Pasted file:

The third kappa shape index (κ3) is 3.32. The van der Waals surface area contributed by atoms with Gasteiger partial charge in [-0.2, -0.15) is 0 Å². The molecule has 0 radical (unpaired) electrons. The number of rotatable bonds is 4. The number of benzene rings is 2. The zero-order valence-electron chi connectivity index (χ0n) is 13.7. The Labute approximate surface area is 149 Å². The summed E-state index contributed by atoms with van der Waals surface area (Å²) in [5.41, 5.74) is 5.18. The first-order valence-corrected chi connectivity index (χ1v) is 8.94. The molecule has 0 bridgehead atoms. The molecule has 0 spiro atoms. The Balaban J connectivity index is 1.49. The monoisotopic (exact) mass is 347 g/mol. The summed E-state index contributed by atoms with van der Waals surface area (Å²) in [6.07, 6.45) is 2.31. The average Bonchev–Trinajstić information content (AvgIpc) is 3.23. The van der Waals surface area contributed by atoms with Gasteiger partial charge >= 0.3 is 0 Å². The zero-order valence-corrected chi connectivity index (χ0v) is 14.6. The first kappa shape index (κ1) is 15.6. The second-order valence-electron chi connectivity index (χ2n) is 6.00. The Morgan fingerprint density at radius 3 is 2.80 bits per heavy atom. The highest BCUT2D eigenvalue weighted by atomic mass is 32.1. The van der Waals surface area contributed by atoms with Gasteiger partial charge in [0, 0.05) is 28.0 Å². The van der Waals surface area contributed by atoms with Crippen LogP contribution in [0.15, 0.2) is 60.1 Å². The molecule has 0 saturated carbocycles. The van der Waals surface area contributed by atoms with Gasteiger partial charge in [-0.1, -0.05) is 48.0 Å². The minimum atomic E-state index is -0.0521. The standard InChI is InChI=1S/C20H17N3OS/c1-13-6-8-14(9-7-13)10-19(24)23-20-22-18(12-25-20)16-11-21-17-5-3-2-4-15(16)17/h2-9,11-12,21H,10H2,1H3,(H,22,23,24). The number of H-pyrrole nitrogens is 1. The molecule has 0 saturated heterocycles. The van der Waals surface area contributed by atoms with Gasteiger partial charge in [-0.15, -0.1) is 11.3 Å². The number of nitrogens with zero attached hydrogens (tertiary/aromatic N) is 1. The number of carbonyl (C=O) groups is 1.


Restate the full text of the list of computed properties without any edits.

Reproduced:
The third kappa shape index (κ3) is 3.32. The van der Waals surface area contributed by atoms with Gasteiger partial charge in [-0.2, -0.15) is 0 Å². The molecule has 0 radical (unpaired) electrons. The number of rotatable bonds is 4. The number of benzene rings is 2. The zero-order valence-electron chi connectivity index (χ0n) is 13.7. The Labute approximate surface area is 149 Å². The summed E-state index contributed by atoms with van der Waals surface area (Å²) in [5.41, 5.74) is 5.18. The first-order valence-corrected chi connectivity index (χ1v) is 8.94. The molecule has 0 bridgehead atoms. The molecule has 0 spiro atoms. The Balaban J connectivity index is 1.49. The monoisotopic (exact) mass is 347 g/mol. The summed E-state index contributed by atoms with van der Waals surface area (Å²) in [6.07, 6.45) is 2.31. The average Bonchev–Trinajstić information content (AvgIpc) is 3.23. The van der Waals surface area contributed by atoms with Gasteiger partial charge >= 0.3 is 0 Å². The zero-order valence-corrected chi connectivity index (χ0v) is 14.6. The first kappa shape index (κ1) is 15.6. The second-order valence-electron chi connectivity index (χ2n) is 6.00. The Morgan fingerprint density at radius 3 is 2.80 bits per heavy atom. The highest BCUT2D eigenvalue weighted by atomic mass is 32.1. The van der Waals surface area contributed by atoms with Gasteiger partial charge in [0, 0.05) is 28.0 Å². The van der Waals surface area contributed by atoms with Crippen LogP contribution in [0.15, 0.2) is 60.1 Å². The molecule has 0 saturated carbocycles. The van der Waals surface area contributed by atoms with Gasteiger partial charge in [-0.1, -0.05) is 48.0 Å². The minimum atomic E-state index is -0.0521. The standard InChI is InChI=1S/C20H17N3OS/c1-13-6-8-14(9-7-13)10-19(24)23-20-22-18(12-25-20)16-11-21-17-5-3-2-4-15(16)17/h2-9,11-12,21H,10H2,1H3,(H,22,23,24). The number of H-pyrrole nitrogens is 1. The molecule has 0 saturated heterocycles. The van der Waals surface area contributed by atoms with Gasteiger partial charge in [-0.15, -0.1) is 11.3 Å². The number of nitrogens with zero attached hydrogens (tertiary/aromatic N) is 1. The number of carbonyl (C=O) groups is 1.